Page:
reasoning led to the conclusion that the gods who were introduced in
Rome through the Sibylline books were celebrated Trojans who had lived
and fought at a time preceding the fall of Troy. Another inevitable and
logical conclusion was that Odin had been a Trojan chief, and when he
appears in Teutonic mythology as the chief of gods, it seemed most
probable that he was identical with the Trojan king Priam, and that
Priam was identical with Hermes-Mercury.

Now, as the ancestors of the Romans were supposed to have emigrated from
Troy to Italy under the leadership of AEneas, it was necessary to assume
that the Romans were not the only Trojan emigrants, for, since the
Teutons worshipped Odin-Priamus-Hermes as their chief god, and since a
number of Teutonic families traced their descent from this Odin, the
Teutons, too, must have emigrated from Troy. But, inasmuch as the
Teutonic dialects differed greatly from the Roman language, the Trojan
Romans and the Trojan Teutons must have been separated a very long time.

They must have parted company immediately after the fall of Troy and
gone in different directions, and as the Romans had taken a southern
course on their way to Europe, the Teutons must have taken a northern.
It was also apparent to the scholars that the Romans had landed in
Europe many centuries earlier than the Teutons, for Rome had been
founded already in 754 or 753 before Christ, but of the Teutons not a
word is to be found in the annals before the period immediately
preceding the birth of Christ. Consequently, the Teutons must have made
a halt somewhere on their journey to the North. This halt must have been
of several centuries' duration, and, of course, like the Romans, they
must have founded a city, and from it ruled a territory in commemoration
of their fallen city Troy. In that age very little was known of Asia,
where this Teutonic-Trojan colony was supposed to have been situated,
but, both from Orosius and, later, from Gregorius of Tours, it was known
that our world is divided into three large divisions--Asia, Europe, and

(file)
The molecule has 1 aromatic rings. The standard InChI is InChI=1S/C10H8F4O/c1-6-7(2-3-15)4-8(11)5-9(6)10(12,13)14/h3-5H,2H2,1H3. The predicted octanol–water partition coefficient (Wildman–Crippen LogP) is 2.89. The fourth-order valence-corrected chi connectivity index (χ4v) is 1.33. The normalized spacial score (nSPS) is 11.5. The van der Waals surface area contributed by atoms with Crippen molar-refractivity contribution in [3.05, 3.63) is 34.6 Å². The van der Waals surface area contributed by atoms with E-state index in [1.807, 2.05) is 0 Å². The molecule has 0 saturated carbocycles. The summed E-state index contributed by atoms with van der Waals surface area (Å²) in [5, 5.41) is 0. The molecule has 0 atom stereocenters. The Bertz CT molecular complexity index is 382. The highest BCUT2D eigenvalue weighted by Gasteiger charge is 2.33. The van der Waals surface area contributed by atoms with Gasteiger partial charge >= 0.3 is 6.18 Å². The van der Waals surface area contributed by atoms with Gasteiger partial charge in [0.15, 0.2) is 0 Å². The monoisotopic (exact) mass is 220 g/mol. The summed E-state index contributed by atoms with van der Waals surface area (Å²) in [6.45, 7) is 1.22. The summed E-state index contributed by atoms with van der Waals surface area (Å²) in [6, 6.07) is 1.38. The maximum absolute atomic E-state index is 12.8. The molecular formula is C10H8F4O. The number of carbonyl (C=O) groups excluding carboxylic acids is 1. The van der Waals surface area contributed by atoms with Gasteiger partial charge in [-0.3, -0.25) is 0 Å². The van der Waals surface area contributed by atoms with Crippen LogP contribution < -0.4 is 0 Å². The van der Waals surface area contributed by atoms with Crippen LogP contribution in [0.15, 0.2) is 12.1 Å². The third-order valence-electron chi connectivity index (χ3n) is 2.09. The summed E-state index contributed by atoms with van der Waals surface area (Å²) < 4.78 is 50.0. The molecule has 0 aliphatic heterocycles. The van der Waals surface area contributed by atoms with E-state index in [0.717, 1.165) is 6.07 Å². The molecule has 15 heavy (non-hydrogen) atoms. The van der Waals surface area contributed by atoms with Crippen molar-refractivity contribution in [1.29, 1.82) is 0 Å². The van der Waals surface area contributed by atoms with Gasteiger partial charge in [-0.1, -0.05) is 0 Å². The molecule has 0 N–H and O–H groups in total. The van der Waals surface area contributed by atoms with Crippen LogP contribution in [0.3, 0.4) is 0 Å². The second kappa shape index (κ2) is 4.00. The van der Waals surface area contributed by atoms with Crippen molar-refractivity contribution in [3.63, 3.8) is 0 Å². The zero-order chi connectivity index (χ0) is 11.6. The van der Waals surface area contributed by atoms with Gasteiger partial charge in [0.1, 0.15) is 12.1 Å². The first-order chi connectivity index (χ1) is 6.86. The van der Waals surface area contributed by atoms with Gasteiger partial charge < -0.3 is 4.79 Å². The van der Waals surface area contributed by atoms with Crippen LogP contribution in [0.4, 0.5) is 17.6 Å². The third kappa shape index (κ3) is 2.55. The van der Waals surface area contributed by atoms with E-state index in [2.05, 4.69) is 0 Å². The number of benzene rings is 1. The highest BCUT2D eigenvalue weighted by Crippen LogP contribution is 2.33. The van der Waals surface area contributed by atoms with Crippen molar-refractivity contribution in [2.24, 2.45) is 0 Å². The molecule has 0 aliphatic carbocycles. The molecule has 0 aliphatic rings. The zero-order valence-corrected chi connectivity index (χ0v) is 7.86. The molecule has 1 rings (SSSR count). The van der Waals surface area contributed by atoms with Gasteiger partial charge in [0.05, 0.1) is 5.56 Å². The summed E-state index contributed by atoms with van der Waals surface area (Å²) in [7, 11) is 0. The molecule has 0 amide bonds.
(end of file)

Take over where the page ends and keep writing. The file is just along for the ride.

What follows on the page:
Africa--and that Asia and Europe are divided by a river called Tanais.
And having learned from Gregorius of Tours that the Teutonic Franks were
said to have lived in Pannonia in ancient times, and having likewise
learned that the Moeotian marshes lie east of Pannonia, and that the
Tanais empties into these marshes, they had the course marked out by
which the Teutons had come to Europe--that is, by way of Tanais and the
Moeotian marshes. Not knowing anything at all of importance in regard to
Asia beyond Tanais, it was natural that they should locate the colony of
the Teutonic Trojans on the banks of this river.

I think I have now pointed out the chief threads of the web of that
scholastic romance woven out of Latin convent learning concerning a
Teutonic emigration from Troy and Asia, a web which extends from
Fredegar's Frankish chronicle, through the following chronicles of the
middle age, down into Heimskringla and the Foreword of the Younger Edda.
According to the Frankish chronicle, Gesta regum Francorum, the
emigration of the Franks from the Trojan colony near the Tanais was
thought to have occurred very late; that is, in the time of
Valentinianus I., or in other words, between 364 and 375 after Christ.
The Icelandic authors very well knew that Teutonic tribes had been far
into Europe long before that time, and the reigns they had constructed
in regard to the North indicated that they must have emigrated from the
Tanais colony long before the Franks. As the Roman attack was the cause
of the Frankish emigration, it seemed probable that these
world-conquerors had also caused the earlier emigration from Tanais;
and as Pompey's expedition to Asia was the most celebrated of all the
expeditions made by the Romans in the East--Pompey even entered
Jerusalem and visited its Temple--it was found most convenient to let
the Asas emigrate in the time of Pompey, but they left a remnant of
Teutons near the Tanais, under the rule of Odin's younger brothers Vile
and Ve, in order that this colony might continue to exist until the
emigration of the Franks took place.

Finally, it should be mentioned that the Trojan migration saga, as born
and developed in antiquity, does not indicate by a single word that
Europe was peopled later than Asia, or that it received its population
from Asia. The immigration of the Trojans to Europe was looked upon as a
return to their original homes. Dardanus, the founder of Troy, was
regarded as the leader of an emigration from Etruria to Asia (AEneid,
iii. 165 ff., Serv. Comm.). As a rule the European peoples regarded
themselves in antiquity as autochthones if they did not look upon
themselves as immigrants from regions within Europe to the territories
they inhabited in historic times.

[Footnote 5:

"Mennor der erste was genant,
Dem diutische rede got tet bekant."

Later on in this work we shall discuss the traditions of the Mannussaga
found in Scandinavia and Germany.]

[Footnote 6: Saturday is in the North called Loeverdag, Loerdag--that is,